Businesses Lack a Workable Ransomware Recovery Strategy
More than a third of businesses do not have a ransomware emergency plan in place, or are not aware if one exists within their company.
According to research from Ontrack of 484 organizations, 39% either did not have or were not unaware of a ransomware strategy, while 26% admitted they couldn’t access any working backups after an attack.
“The threat of ransomware has never been greater” said Philip Bridge, president of Ontrack. “The fact that only 39% of respondents to our survey have an emergency plan in place for a ransomware attack is shocking. They are gambling with their and their customers’ data.
“It is imperative, now as ever, to ensure your organization has processes and procedures in place to mitigate the impact of any cyber-attack and protect sensitive data,” added Bridge.
As the third anniversary of the NotPetya attacks were marked at the weekend, David Grout, CTO of EMEA at FireEye, said NotPetya highlighted the need for resiliency, backup and preparation, as well as the importance of being able to track and identify the perpetrators and understand their motives.
“In terms of what can be done to mitigate the effects of these attacks, primarily, it is essential that patches are made available quickly and that they are widely adopted. If a discovered vulnerability can be exploited, it is highly likely that threat groups will use it, and continue to do so until it is fixed, inflicting untold damage,” he said.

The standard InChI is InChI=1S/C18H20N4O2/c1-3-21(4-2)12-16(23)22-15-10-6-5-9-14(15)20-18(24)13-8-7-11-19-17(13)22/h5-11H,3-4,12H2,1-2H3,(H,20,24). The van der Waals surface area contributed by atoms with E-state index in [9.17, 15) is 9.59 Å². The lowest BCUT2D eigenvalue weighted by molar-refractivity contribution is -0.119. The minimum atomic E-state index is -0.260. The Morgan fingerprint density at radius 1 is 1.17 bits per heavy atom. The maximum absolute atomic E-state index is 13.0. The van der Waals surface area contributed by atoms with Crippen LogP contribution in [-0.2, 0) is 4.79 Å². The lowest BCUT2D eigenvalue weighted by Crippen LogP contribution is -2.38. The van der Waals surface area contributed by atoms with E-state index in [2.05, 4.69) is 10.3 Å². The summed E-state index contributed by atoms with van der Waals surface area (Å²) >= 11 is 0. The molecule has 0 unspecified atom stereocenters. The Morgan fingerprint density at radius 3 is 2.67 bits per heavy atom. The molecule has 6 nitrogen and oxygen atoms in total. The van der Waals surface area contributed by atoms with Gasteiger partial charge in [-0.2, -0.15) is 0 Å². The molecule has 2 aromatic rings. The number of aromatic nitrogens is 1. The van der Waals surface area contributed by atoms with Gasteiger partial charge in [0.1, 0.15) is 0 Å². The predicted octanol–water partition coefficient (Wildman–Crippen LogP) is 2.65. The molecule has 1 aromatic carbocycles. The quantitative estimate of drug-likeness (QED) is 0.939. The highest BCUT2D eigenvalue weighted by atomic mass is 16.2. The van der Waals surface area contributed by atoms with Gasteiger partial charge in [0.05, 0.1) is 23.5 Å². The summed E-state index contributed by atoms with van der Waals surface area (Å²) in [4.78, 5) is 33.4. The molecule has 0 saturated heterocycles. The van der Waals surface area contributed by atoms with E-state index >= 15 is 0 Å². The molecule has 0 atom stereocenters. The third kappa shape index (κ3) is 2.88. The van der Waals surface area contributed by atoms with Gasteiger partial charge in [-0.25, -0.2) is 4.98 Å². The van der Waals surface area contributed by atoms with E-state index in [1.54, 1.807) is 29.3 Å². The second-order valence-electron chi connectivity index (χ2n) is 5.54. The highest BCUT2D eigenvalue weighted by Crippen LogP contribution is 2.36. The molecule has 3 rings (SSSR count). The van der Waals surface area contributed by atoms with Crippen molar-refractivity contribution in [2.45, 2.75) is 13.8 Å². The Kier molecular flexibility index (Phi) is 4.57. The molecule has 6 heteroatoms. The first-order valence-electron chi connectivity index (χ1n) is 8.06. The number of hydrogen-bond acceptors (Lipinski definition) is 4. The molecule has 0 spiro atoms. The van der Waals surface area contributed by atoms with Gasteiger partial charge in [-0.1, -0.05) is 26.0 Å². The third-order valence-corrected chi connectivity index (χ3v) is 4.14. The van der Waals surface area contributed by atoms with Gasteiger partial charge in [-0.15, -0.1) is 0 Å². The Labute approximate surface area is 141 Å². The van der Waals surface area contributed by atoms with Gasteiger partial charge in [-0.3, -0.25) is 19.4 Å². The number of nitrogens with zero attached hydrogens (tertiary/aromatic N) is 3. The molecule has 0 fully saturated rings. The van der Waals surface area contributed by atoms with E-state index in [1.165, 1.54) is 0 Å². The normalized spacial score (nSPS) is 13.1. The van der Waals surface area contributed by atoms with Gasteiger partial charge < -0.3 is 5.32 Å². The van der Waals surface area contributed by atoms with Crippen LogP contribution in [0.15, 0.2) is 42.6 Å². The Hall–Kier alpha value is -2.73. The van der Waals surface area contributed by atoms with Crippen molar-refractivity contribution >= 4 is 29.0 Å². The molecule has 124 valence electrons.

“The NotPetya attack could have been mitigated by ensuring updates to software were regularly conducted, as well as thorough assessments of a given organization’s security, especially through simulated cyber-breaches.”
Speaking to Infosecurity, BH Consulting CEO Brian Honan said, with ransomware becoming an increasing concern for many organizations, he is seeing more businesses take steps to tackle the threat.
“However, many of these steps focus very much on the preventive aspect of security controls and in particular on ensuring effective anti-virus software is in place. While this is an important element in protecting against ransomware, organizations do need to take a more holistic approach to protecting their businesses and ensuring they can continue to function and recover from an attack should it happen.”
Honan recommended having robust data backup and data recovery strategies in place. “The key is to ensure business resilience in the event of a ransomware attack,” he said. “To achieve this, organizations should incorporate their incident response processes, for all cyber-attacks and not just for ransomware attacks, with their business continuity plan so they can continue to operate, while looking to recover from secure backups.
“A good backup strategy that is regularly reviewed, secured and tested to ensure the data can be recovered is one of the most effective defenses against ransomware.”
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